Police called to restaurant after row over free scotch egg offer

CCTV footage from inside No. Twenty9 in Burnham Market, showing Mr Roberts and the Covid marshals. 

CCTV footage from inside No. Twenty9 in Burnham Market, showing Mr Roberts and the Covid marshals. - Credit: Tim Roberts

The owner of a Norfolk restaurant has hit out at what he claims were 'bullying' actions of a pair of Covid marshals after a visit to his venue ended up with him calling the police.

Tim Roberts, owner of No. Twenty9 Bar and Restaurant in Burnham Market, said he planned to lodge a formal complaint against King's Lynn and West Norfolk Borough Council after a visit by Covid marshals ended in him calling the police. 

However King's Lynn and West Norfolk Borough Council said they were merely enforcing the rules around 'substantial meals' on offer during the Tier 2 coronavirus restrictions.

Tim Roberts, owner of No. Twenty9 in Burnham Market.

Tim Roberts, owner of No. Twenty9 in Burnham Market. - Credit: Tim Roberts

"I'm absolutely appalled at this sort of treatment," Mr Roberts said. "It's bullying and harassment at best. It's ridiculous. We're not a wet pub, this is a fine dining restaurant in Burnham Market.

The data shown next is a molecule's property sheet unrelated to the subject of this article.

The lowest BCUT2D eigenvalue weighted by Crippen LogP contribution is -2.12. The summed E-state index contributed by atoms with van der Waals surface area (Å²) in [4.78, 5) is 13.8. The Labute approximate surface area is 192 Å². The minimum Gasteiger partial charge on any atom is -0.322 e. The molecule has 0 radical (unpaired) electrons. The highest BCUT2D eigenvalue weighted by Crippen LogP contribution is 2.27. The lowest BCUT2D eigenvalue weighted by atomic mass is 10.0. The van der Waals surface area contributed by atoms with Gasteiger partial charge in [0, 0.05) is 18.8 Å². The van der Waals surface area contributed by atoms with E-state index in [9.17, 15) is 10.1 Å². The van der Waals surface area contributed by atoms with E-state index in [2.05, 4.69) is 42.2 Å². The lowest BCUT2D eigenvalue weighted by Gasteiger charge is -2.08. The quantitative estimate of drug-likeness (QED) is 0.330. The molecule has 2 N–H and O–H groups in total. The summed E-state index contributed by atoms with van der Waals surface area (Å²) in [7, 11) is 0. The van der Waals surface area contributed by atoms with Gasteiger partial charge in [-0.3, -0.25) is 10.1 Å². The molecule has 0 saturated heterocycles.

"What they wanted to do was walk around my restaurant in their brand new high-viz with their cameras strapped around their necks and and see what was going on. It's not acceptable. That's not their remit." 


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Mr Roberts thought he had been singled out because he had circulated an offer on social media offering a free scotch egg, chips and salad to anyone who wanted to come in for a drink.

Mr Roberts said one marshal came to the Market Place venue on Friday, December 4 to assess whether what they were serving as a 'substantial meal'. The marshal returned later on with a colleague, and he claims they attempted to push pass a rope barrier over the door that was being used to to control the flow of people into the restaurant. 

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Mr Roberts said he was "infuriated" and escorted the marshals out the door. He later called the police when they continued to stand in the entrance "intimidating my arriving diners". But while he was on the phone to the operator, the marshals left.

A spokesman from the council said the visit followed a complaint that the restaurant was advertising a free scotch egg when someone bought an alcoholic drink. The spokesman said the council called Mr Roberts on December 3 to explain that scotch egg with an alcoholic drink was not a substantial meal.

"The owner was asked to stop offering this," the spokesman said. "A letter and business advice was also sent to the owner highlighting the Covid business regulations."

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